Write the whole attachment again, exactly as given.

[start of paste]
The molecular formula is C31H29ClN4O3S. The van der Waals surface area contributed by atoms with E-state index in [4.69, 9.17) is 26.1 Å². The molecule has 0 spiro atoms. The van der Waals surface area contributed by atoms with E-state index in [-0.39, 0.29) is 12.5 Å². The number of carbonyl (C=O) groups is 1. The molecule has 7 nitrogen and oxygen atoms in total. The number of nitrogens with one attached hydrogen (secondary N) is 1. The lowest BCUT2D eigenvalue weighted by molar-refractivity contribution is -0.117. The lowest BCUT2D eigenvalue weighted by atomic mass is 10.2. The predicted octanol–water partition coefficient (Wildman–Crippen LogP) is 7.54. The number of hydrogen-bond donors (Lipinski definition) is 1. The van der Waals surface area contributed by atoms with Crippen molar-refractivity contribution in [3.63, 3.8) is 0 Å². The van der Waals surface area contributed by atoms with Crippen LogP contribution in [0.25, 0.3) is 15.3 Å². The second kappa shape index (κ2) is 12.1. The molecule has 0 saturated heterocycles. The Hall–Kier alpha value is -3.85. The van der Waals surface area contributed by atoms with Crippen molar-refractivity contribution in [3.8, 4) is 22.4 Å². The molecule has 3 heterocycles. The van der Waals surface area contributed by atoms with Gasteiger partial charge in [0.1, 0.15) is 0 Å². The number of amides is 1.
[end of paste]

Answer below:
The molecular formula is C31H29ClN4O3S. The van der Waals surface area contributed by atoms with E-state index in [4.69, 9.17) is 26.1 Å². The molecule has 0 spiro atoms. The van der Waals surface area contributed by atoms with E-state index in [-0.39, 0.29) is 12.5 Å². The number of carbonyl (C=O) groups is 1. The molecule has 7 nitrogen and oxygen atoms in total. The number of nitrogens with one attached hydrogen (secondary N) is 1. The lowest BCUT2D eigenvalue weighted by molar-refractivity contribution is -0.117. The lowest BCUT2D eigenvalue weighted by atomic mass is 10.2. The predicted octanol–water partition coefficient (Wildman–Crippen LogP) is 7.54. The number of hydrogen-bond donors (Lipinski definition) is 1. The van der Waals surface area contributed by atoms with Crippen molar-refractivity contribution in [3.63, 3.8) is 0 Å². The van der Waals surface area contributed by atoms with Crippen LogP contribution in [0.25, 0.3) is 15.3 Å². The second kappa shape index (κ2) is 12.1. The molecule has 0 saturated heterocycles. The Hall–Kier alpha value is -3.85. The van der Waals surface area contributed by atoms with Crippen molar-refractivity contribution in [3.8, 4) is 22.4 Å². The molecule has 3 heterocycles. The van der Waals surface area contributed by atoms with Gasteiger partial charge in [0.1, 0.15) is 0 Å². The number of amides is 1.